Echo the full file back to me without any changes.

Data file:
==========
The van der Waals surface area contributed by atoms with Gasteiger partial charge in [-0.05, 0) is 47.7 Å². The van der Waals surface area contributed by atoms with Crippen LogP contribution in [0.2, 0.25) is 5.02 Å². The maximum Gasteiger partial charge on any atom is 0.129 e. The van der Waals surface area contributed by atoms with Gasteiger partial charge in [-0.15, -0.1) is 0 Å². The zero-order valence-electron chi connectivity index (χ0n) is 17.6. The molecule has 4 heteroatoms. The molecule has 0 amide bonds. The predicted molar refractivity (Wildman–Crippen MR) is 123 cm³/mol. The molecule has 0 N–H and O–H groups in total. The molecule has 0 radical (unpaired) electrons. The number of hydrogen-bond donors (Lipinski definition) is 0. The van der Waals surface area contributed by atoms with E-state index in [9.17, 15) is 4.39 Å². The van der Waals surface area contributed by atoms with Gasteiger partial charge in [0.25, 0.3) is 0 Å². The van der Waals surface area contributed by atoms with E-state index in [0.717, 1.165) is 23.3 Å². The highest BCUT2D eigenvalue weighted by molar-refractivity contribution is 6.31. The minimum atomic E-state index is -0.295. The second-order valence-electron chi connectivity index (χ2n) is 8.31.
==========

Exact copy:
The van der Waals surface area contributed by atoms with Gasteiger partial charge in [-0.05, 0) is 47.7 Å². The van der Waals surface area contributed by atoms with Crippen LogP contribution in [0.2, 0.25) is 5.02 Å². The maximum Gasteiger partial charge on any atom is 0.129 e. The van der Waals surface area contributed by atoms with Gasteiger partial charge in [-0.15, -0.1) is 0 Å². The zero-order valence-electron chi connectivity index (χ0n) is 17.6. The molecule has 4 heteroatoms. The molecule has 0 amide bonds. The predicted molar refractivity (Wildman–Crippen MR) is 123 cm³/mol. The molecule has 0 N–H and O–H groups in total. The molecule has 0 radical (unpaired) electrons. The number of hydrogen-bond donors (Lipinski definition) is 0. The van der Waals surface area contributed by atoms with E-state index in [9.17, 15) is 4.39 Å². The van der Waals surface area contributed by atoms with Gasteiger partial charge in [0.25, 0.3) is 0 Å². The van der Waals surface area contributed by atoms with E-state index in [0.717, 1.165) is 23.3 Å². The highest BCUT2D eigenvalue weighted by molar-refractivity contribution is 6.31. The minimum atomic E-state index is -0.295. The second-order valence-electron chi connectivity index (χ2n) is 8.31.